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Monkee #57: Kawasaki W800 Stripped Bare

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Danish customizer Wrenchmonkees have produced this simple, light do-it-all machine based on the Kawasaki W800 retro introduced a few years ago in markets outside the U.S.

The W800 produces a modest 48 horsepower from a parallel twin 773 cc engine. Monkee #57 reportedly offers a big boost over stock power with K&N pod filters and custom mufflers (mounted to the stock header). The bike has also undergone a significant diet courtesy of stripped unnecessary parts and the replacement of the heavy, steel fenders with aluminum items. Other changes/upgrades include Hagon Nitro rear shocks and a Ferodo front disc.

The instrument pod is by Motogadget with an included USB port. Many other items are one-offs created by Wrenchmonkees, such as the seat, headlight bracket, headlight, tail light and turn signals.

Unfortunately, you cannot buy Monkee #57 as it was custom ordered. You can, of course, employ Wrenchmonkees to build your own special. You will find their web site here.

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80 Comments

  1. Kiwiclown says:

    Proof reading error, they Don’t sit we’ll. hopefully that makes more sense.

  2. Kiwiclown says:

    I like the proportions and lines of this bike. It apeals to my minimalist tendencies and retains most if not all of the stock machine’s functionality.

    From the artistic viewpoint of customisation it is almost formulaic in regards to the frame lines, handlebars and body work etc. Kawasaki did most of that and a few small items and relocations define the intent of the “customisers” vision. Which brings me to my next point.

    From fifteen thousand euros?!

    That’s thirty thousand of the piddly ass little dollars where I live. I could by two W800s for that or a Gixxer Thou and run it on the track for a season of club racing. As earlier posters have commented, there’s one born every minute.

    There’s some details on this bike that really sit well with me considering what they’re asking for something like this…

    How hard would it be to take a flap disc and a file to the welds on the frame loop at the back of the seat?
    The numberplate bracket, couldn’t the weld be hidden on the inside?
    They’ve taken the trouble to hide the battery yet there’s wiring exposed in obvious places.

    I’d expect a bit more attention to the details if I paid someone else to build this bike for me, I suppose the customers in this instance are paying for the brand, the image associated with it and the bragging rights so relatively minor details don’t really factor greatly to them?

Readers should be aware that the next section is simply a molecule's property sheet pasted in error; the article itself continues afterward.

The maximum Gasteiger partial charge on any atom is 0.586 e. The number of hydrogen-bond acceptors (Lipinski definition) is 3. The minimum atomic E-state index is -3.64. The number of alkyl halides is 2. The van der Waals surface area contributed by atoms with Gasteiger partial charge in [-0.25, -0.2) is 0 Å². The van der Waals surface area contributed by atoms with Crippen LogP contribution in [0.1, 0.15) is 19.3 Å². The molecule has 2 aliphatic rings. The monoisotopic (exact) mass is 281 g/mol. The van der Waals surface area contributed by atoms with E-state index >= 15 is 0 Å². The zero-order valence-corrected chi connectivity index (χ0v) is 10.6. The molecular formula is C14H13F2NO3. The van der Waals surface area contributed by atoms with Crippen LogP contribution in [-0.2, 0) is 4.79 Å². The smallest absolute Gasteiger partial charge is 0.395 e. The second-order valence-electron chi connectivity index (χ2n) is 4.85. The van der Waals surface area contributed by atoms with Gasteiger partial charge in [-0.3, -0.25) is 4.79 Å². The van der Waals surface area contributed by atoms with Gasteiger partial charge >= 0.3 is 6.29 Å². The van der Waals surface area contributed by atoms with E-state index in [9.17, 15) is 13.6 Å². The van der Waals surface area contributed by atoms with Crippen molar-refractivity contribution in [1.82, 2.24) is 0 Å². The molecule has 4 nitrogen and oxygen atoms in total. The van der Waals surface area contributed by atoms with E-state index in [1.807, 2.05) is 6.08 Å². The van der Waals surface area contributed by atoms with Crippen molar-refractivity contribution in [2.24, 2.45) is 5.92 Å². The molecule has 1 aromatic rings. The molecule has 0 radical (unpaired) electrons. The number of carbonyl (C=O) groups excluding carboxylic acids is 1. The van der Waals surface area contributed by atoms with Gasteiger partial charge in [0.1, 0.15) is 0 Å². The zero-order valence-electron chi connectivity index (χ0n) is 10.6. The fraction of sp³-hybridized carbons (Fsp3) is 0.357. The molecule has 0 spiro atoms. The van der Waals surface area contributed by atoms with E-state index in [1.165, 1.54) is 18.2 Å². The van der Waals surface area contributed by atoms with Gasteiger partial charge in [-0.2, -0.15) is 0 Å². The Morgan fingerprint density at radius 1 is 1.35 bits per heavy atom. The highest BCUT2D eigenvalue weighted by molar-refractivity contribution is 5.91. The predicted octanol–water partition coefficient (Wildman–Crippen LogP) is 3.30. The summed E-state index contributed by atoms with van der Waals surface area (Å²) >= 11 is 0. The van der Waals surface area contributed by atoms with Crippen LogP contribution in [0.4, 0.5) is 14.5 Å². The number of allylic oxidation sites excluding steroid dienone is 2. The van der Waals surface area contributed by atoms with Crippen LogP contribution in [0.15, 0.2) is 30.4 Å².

Maybe I’m too fussy, I do think this bike is cool and would own it in a flash but couldn’t justify spending so much money on a bike that l’d spend hours on to finish to a standard commensurate with the outlay.

  3. ROXX says:

    A few final specs would have been nice in this article.
    Weight?
    HP?
    Torque?

  4. Bob L. says:

    Tank seam. There, I said it.

  5. Mike says:

    Sensible bike, nicely done. Imagine one of those with high side pipes and some trail tires for a look like the old Honda SL’s or the old Triumph desert bikes?
    Nice to see someone build a custom bike without family drama queen nonsense or Hollywood stars involved.

  6. BulletBob says:

    I’m guessing this is how trends go? We went from the over priced and over chromed/ accessorized chopper, Orange County and etal, to as understated as they can get. I’m ready for a new trend!

    • Starmag says:

      Ah, well, this trend is still better than the “chopper-in-every-McMansion” trend before the crash of 2008. Let’s see:

      Wrenchmonkees W800 or

      Brand-new-with-unvoided-warranty Triumph Scrambler with a 270 degree crank + Brand-new Arrow exhaust + $10,000 left over.

      Seems absurd, what was the customer thinking?

      Sure, this probably weighs 60lbs less than a stock Scrambler, but $10,000 divided by 60lbs = $165.00 per lb. for weight reduction.

      I’d rather have a stock Scrambler over even a stock W800, but I suppose folks naturally want that which they can’t have.

  7. paul A says:

    Since when are mirrors “unnecessary parts”?

  8. hrembe says:

    It would make a great winter bike and I would pray for snow or stud up some tire and play on ice

  9. Stocaz says:

    I would really like to see the strippo treatment applied to something like a Yamaha Super Tenere. Get rid of all the plastic shrouds and geegaws and leave just the basic bike. I bet that would be cool.

    This Kwack is OK, I guess. The owner needs to ride it around and get it nice and dusty.

  10. DaytonaJames says:

    “Unfortunately, you cannot buy Monkee #57 as it was custom ordered.”

    I wonder if they saw him coming or if they phoned him up. I’m sure I could have done a better job in Grade 11 shop class.

  11. 70's Kid says:

    Man, I’m getting old.

    You kids stay off of my lawn and take that cheesy looking motorcycle with you!

  12. Ed Chambers says:

    I still think it’s beautiful and would love to see this trend continue.Would I pay 20,000 for it hell no but I would love to build my own for about 1/4 of that.

    • Gary says: